Creating and expressing brand values
Who do brand values speak to?
Many of the so-called ‘big brands’ make a point of having a core set of corporate brand values. These can be both outwardly and inwardly facing. Customers can see the values that the business believes in, often based on values from when or how the company was formed, or linked to their products and services. Similarly, employees of that business can see values which they need to work towards. The values often reflect how the business intends to treat them as people, as well as their customers.
How are brand values created?
Open discussion with all staff, from top to bottom is a great way of kicking off a brand value discussion. Doing this away from the 'office' is probably best. Open questions such as, ‘Who are we?’, ‘What are we good at?, ‘What do our customers rely on us for?’ or ‘As employees, what do you value most about working for company x?’ are good ways to get the value-ball rolling. At this stage, they don’t need to be finished values, just thoughts and expressions.
The next stage is to try and spot common threads that appear in these ‘notes’ and to try to start honing them down into the starts of values. In my experience, the shorter the better – each value should be ideally just one word, such as … respect, teamwork, united, caring, fun etc. You can always add a sentence to each afterwards to describe the value more fully.
Communicating brand values
This brings me onto how your brand values are communicated. Unfortunately it’s sad to see that many of the big brands such as McDonald’s, IKEA, Kellogg’s, Google and LEGO (especially!), communicate their brand values online in a boring old page of HTML text. LEGO have a token ‘brand framework’ graphic. However, considering the amount of creativity they put into their consumer products, this is quite disappointing in its conception. Why not try to make your brand values actually part of your brand? For example, each value could have an icon, which could take its look from the design style of your logo. Each icon could be colour coded, using colours from your brand colour palette. You could display your brand values internally for staff as part of the office environment, or give staff a printed book containing them, as part of an internal launch. Hiding them away in a block of text deep in your website isn’t going to get them noticed or, more importantly, followed, by anyone.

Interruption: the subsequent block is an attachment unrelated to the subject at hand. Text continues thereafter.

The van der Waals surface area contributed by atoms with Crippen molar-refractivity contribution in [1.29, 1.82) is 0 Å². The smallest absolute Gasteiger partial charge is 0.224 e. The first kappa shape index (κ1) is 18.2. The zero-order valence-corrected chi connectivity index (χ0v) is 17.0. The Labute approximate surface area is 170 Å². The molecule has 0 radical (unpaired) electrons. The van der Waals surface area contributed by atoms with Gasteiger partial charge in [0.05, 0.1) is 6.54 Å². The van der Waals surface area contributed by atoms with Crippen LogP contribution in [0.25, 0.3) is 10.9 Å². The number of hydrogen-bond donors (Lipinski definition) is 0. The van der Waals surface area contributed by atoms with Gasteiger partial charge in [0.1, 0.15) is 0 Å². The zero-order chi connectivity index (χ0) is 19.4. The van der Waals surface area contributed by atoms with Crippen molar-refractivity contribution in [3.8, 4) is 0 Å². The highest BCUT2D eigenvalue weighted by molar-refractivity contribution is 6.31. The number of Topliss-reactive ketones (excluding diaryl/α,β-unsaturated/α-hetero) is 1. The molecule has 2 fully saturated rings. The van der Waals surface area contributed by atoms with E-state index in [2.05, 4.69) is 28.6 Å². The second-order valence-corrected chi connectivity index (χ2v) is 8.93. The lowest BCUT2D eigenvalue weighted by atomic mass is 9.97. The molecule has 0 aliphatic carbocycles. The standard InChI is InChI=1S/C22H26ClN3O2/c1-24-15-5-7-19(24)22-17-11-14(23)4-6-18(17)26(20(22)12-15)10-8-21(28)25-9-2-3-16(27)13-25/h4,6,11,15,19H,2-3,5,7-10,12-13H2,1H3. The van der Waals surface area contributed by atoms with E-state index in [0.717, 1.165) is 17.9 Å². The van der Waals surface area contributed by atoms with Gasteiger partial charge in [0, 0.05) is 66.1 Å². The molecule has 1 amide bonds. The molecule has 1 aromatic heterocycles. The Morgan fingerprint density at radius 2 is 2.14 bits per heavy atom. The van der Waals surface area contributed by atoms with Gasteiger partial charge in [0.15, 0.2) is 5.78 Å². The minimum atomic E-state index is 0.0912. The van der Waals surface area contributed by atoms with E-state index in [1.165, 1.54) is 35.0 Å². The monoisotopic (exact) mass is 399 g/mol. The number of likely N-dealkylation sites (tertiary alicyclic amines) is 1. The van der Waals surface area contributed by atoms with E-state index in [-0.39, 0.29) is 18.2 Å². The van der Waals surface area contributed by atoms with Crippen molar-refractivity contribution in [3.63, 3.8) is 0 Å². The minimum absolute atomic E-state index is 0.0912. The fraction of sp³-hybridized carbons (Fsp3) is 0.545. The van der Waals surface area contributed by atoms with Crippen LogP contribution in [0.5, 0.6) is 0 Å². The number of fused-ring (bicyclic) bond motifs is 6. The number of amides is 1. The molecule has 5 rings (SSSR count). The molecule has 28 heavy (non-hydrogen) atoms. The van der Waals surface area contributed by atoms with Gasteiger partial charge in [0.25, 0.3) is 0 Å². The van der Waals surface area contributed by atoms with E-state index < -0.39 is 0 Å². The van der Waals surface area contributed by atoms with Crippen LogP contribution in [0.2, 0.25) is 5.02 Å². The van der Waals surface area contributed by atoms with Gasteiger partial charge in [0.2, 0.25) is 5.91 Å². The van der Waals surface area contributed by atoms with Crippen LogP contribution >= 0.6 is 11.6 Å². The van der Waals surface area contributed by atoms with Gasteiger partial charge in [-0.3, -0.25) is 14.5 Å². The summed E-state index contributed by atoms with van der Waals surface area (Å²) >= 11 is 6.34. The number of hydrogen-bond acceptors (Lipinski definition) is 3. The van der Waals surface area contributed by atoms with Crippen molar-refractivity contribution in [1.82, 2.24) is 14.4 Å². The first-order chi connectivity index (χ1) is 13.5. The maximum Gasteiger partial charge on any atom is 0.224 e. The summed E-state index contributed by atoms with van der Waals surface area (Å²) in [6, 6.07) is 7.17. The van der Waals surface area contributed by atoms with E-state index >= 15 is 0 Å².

Examples of well-executed brand values
Although these are still under inception, the three icons for these values show a clear element of creative thought put into them, in order to tie them directly to the brand. Kwamecorp have also had some fun with this, which hopefully means the values will be loved and followed by customers and employees alike.
Here, Comptel have turned two of their brand value icons into posters, possibly for display internally, using copy underneath to flesh-out the value to their employees.
Gatwick Airport use fun illustration for their brand values. I don’t know if it necessarily fits in with their brand, but they display them proudly on their website and they’re fun working together as a set.
Designed and illustrated by Creative Cadence, these brand values were structured as a ‘manifesto’ and have the flexibility to appear as one large page on the Desynit website, a poster for internal display, or the individual values can be split up and spoken about separately, for example in blog posts interspersed throughout the year. The manifesto talks to both internal and external audiences.